SAN DIEGO (KGTV) -- A sonic boom may be responsible for a loud noise that shook windows throughout San Diego County Tuesday, military officials confirmed Saturday.
“So, about the other night…” a tweet from MCAS Miramar read, following by a possible explanation for the phenomenon.
According to the air station, the loud boom may have been caused by aircraft training that took place about 30 miles southwest of San Diego over the ocean.
“There are many different factors that would cause a sonic boom to travel large distances from its source. Variations in temperature and humidity can create atmospheric conditions that can cause sound waves to travel further than at other times,” the news release reads.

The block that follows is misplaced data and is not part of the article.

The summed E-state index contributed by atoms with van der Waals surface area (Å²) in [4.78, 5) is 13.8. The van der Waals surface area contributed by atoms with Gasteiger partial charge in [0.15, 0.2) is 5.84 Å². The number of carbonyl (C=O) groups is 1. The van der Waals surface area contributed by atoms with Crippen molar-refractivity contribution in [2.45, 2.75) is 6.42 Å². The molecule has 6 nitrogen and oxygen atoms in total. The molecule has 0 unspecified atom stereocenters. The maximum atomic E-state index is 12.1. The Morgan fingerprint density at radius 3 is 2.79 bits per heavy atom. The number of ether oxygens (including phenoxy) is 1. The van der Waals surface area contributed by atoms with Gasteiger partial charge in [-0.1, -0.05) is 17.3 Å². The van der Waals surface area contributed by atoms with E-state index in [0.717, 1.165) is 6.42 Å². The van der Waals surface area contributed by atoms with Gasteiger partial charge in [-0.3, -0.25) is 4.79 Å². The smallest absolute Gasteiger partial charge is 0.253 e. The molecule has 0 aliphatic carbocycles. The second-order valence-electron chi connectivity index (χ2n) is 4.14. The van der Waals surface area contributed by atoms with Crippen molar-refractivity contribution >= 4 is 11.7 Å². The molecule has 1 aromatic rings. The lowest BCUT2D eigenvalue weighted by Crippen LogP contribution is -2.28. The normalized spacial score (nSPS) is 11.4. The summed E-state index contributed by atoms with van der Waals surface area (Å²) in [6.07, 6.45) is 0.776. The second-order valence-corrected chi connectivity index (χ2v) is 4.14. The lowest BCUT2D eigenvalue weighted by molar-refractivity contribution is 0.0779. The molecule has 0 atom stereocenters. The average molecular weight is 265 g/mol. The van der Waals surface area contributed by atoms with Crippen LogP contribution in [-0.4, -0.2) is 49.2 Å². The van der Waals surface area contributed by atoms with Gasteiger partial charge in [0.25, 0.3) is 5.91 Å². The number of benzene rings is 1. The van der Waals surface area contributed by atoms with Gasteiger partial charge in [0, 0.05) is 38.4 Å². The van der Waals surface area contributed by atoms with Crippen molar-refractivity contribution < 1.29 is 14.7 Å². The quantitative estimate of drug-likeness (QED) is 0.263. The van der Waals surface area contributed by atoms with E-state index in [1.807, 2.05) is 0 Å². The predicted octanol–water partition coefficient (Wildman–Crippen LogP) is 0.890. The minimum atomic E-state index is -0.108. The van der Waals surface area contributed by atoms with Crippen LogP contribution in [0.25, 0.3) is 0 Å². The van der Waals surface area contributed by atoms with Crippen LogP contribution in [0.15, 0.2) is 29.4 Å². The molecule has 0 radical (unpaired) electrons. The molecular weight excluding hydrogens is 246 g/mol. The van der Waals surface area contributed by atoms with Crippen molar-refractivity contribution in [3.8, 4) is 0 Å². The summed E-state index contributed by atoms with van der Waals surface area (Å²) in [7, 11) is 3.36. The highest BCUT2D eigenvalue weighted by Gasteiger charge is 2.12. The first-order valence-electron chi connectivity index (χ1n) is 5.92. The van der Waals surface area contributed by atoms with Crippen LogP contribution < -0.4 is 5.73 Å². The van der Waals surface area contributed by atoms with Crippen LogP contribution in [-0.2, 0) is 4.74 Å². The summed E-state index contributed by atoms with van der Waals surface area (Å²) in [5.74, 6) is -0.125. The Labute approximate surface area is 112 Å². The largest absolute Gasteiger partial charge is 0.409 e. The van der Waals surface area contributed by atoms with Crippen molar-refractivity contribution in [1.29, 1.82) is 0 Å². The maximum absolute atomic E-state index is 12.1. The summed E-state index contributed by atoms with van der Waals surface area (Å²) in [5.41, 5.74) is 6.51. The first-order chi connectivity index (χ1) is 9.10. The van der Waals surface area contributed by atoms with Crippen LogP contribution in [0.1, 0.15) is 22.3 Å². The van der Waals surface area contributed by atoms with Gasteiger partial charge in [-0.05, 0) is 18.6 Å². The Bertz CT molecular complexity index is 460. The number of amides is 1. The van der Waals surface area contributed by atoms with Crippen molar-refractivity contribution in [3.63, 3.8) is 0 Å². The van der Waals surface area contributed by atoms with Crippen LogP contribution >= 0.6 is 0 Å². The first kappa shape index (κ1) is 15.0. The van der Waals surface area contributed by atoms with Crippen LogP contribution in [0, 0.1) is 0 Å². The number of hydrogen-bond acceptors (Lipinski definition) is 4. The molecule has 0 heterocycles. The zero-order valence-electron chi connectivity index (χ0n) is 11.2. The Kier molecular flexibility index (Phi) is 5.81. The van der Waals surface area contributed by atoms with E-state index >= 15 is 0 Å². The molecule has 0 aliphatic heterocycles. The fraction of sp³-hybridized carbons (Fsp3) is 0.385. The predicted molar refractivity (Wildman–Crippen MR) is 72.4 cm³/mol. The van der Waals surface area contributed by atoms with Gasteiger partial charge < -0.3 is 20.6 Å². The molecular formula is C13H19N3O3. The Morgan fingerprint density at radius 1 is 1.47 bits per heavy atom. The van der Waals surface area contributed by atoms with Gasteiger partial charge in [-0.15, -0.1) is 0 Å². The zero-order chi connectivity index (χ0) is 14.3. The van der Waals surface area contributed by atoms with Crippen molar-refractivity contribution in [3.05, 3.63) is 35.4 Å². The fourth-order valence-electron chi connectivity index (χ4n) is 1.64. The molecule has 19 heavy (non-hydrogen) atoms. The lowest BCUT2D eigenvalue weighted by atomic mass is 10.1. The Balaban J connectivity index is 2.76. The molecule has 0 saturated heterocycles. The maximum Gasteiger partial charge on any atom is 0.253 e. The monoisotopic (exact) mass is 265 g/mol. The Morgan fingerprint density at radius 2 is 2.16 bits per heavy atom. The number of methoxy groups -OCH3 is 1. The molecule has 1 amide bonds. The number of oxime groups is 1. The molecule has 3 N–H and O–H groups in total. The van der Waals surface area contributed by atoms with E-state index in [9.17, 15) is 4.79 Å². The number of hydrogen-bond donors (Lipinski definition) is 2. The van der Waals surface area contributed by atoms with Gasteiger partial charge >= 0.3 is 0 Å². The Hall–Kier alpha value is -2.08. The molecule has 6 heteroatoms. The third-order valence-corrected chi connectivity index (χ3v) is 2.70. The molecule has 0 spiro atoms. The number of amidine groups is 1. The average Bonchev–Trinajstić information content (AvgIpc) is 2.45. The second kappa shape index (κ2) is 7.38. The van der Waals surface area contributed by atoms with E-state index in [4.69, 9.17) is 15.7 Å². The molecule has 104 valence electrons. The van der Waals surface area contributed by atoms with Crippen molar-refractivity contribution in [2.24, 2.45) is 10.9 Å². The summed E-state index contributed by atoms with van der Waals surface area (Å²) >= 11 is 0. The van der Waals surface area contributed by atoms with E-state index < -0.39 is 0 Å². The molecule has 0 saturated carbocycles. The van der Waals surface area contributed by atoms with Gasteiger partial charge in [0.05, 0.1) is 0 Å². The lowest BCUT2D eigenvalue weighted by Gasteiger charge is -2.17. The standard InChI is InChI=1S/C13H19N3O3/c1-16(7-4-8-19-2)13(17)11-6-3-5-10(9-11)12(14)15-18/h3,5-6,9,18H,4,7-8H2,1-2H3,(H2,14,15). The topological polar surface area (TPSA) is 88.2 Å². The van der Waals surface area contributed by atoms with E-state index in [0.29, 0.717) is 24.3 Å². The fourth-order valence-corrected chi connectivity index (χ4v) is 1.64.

Officials say that since the 1970s, the Federal Aviation Administration has restricted supersonic flight over land. “However, over the Pacific and at that distance, supersonic speed is within all FAA statutes and military regulations,” the news release continues.
The boom shook windows throughout the county just before 8:30 p.m. Tuesday.
At the time, the United States Geological Survey hadn’t reported any major activity in the region.
A spokesperson for Camp Pendleton previously told 10News that training exercises may have been responsible.
— MCAS Miramar (@MCASMiramarCA) June 12, 2021